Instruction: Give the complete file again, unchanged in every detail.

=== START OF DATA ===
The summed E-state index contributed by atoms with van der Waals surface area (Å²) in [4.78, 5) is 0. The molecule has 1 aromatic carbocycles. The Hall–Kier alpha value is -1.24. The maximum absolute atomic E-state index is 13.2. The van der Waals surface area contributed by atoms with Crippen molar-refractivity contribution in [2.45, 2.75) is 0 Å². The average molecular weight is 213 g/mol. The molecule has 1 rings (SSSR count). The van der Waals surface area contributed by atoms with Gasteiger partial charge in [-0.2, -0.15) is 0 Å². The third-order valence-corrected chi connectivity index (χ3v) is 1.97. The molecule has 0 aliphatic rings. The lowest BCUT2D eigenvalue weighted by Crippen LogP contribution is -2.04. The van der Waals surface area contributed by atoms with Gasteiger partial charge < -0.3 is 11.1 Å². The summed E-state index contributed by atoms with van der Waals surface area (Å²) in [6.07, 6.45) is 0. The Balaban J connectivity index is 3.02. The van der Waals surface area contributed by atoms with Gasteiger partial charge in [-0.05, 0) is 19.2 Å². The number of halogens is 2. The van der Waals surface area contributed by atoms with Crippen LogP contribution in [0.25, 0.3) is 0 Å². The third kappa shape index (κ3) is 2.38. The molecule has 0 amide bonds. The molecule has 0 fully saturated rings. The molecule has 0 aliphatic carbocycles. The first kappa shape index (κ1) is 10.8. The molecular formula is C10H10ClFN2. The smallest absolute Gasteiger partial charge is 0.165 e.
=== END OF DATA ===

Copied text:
The summed E-state index contributed by atoms with van der Waals surface area (Å²) in [4.78, 5) is 0. The molecule has 1 aromatic carbocycles. The Hall–Kier alpha value is -1.24. The maximum absolute atomic E-state index is 13.2. The van der Waals surface area contributed by atoms with Crippen molar-refractivity contribution in [2.45, 2.75) is 0 Å². The average molecular weight is 213 g/mol. The molecule has 1 rings (SSSR count). The van der Waals surface area contributed by atoms with Gasteiger partial charge in [-0.2, -0.15) is 0 Å². The third-order valence-corrected chi connectivity index (χ3v) is 1.97. The molecule has 0 aliphatic rings. The lowest BCUT2D eigenvalue weighted by Crippen LogP contribution is -2.04. The van der Waals surface area contributed by atoms with Gasteiger partial charge < -0.3 is 11.1 Å². The summed E-state index contributed by atoms with van der Waals surface area (Å²) in [6.07, 6.45) is 0. The Balaban J connectivity index is 3.02. The van der Waals surface area contributed by atoms with Gasteiger partial charge in [-0.05, 0) is 19.2 Å². The number of halogens is 2. The van der Waals surface area contributed by atoms with Crippen LogP contribution in [0.25, 0.3) is 0 Å². The third kappa shape index (κ3) is 2.38. The molecule has 0 amide bonds. The molecule has 0 fully saturated rings. The molecule has 0 aliphatic carbocycles. The first kappa shape index (κ1) is 10.8. The molecular formula is C10H10ClFN2. The smallest absolute Gasteiger partial charge is 0.165 e.